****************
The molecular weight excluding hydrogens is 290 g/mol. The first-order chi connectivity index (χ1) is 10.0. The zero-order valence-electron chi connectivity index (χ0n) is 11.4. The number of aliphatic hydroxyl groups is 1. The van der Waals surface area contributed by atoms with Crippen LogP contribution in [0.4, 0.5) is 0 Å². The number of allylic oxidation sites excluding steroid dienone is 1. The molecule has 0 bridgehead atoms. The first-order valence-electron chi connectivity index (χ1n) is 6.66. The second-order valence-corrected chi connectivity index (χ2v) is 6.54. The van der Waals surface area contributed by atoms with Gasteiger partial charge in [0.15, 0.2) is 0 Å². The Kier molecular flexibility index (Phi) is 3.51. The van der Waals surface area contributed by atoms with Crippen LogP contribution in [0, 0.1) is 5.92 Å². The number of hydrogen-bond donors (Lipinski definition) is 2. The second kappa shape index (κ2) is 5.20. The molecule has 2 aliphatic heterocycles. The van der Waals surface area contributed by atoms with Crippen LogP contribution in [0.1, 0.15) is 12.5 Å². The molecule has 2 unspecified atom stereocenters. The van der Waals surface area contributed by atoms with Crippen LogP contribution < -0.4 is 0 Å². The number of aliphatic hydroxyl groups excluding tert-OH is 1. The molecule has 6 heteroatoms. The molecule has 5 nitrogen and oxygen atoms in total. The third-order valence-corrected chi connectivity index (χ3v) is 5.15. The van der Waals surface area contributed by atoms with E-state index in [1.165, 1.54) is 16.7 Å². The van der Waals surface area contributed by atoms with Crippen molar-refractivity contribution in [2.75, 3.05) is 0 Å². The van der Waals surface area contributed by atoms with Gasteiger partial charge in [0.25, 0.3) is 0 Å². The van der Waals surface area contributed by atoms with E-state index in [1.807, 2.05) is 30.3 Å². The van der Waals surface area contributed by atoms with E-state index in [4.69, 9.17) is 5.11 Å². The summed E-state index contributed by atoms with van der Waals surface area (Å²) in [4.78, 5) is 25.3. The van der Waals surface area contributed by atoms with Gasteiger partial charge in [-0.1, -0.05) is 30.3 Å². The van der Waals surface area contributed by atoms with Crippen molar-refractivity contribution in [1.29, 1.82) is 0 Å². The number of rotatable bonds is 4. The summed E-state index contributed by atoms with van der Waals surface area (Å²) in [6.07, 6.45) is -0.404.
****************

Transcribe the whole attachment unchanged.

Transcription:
The molecular weight excluding hydrogens is 290 g/mol. The first-order chi connectivity index (χ1) is 10.0. The zero-order valence-electron chi connectivity index (χ0n) is 11.4. The number of aliphatic hydroxyl groups is 1. The van der Waals surface area contributed by atoms with Crippen LogP contribution in [0.4, 0.5) is 0 Å². The number of allylic oxidation sites excluding steroid dienone is 1. The molecule has 0 bridgehead atoms. The first-order valence-electron chi connectivity index (χ1n) is 6.66. The second-order valence-corrected chi connectivity index (χ2v) is 6.54. The van der Waals surface area contributed by atoms with Gasteiger partial charge in [0.15, 0.2) is 0 Å². The Kier molecular flexibility index (Phi) is 3.51. The van der Waals surface area contributed by atoms with Crippen LogP contribution in [0, 0.1) is 5.92 Å². The number of hydrogen-bond donors (Lipinski definition) is 2. The second kappa shape index (κ2) is 5.20. The molecule has 2 aliphatic heterocycles. The van der Waals surface area contributed by atoms with Crippen LogP contribution in [0.1, 0.15) is 12.5 Å². The molecule has 2 unspecified atom stereocenters. The van der Waals surface area contributed by atoms with Crippen LogP contribution < -0.4 is 0 Å². The number of aliphatic hydroxyl groups excluding tert-OH is 1. The molecule has 6 heteroatoms. The molecule has 5 nitrogen and oxygen atoms in total. The third-order valence-corrected chi connectivity index (χ3v) is 5.15. The van der Waals surface area contributed by atoms with E-state index in [1.165, 1.54) is 16.7 Å². The van der Waals surface area contributed by atoms with Crippen molar-refractivity contribution in [2.75, 3.05) is 0 Å². The van der Waals surface area contributed by atoms with Gasteiger partial charge in [0.25, 0.3) is 0 Å². The van der Waals surface area contributed by atoms with E-state index in [1.807, 2.05) is 30.3 Å². The van der Waals surface area contributed by atoms with E-state index in [4.69, 9.17) is 5.11 Å². The summed E-state index contributed by atoms with van der Waals surface area (Å²) in [4.78, 5) is 25.3. The van der Waals surface area contributed by atoms with Gasteiger partial charge in [-0.1, -0.05) is 30.3 Å². The van der Waals surface area contributed by atoms with Crippen molar-refractivity contribution in [1.29, 1.82) is 0 Å². The number of rotatable bonds is 4. The summed E-state index contributed by atoms with van der Waals surface area (Å²) in [6.07, 6.45) is -0.404.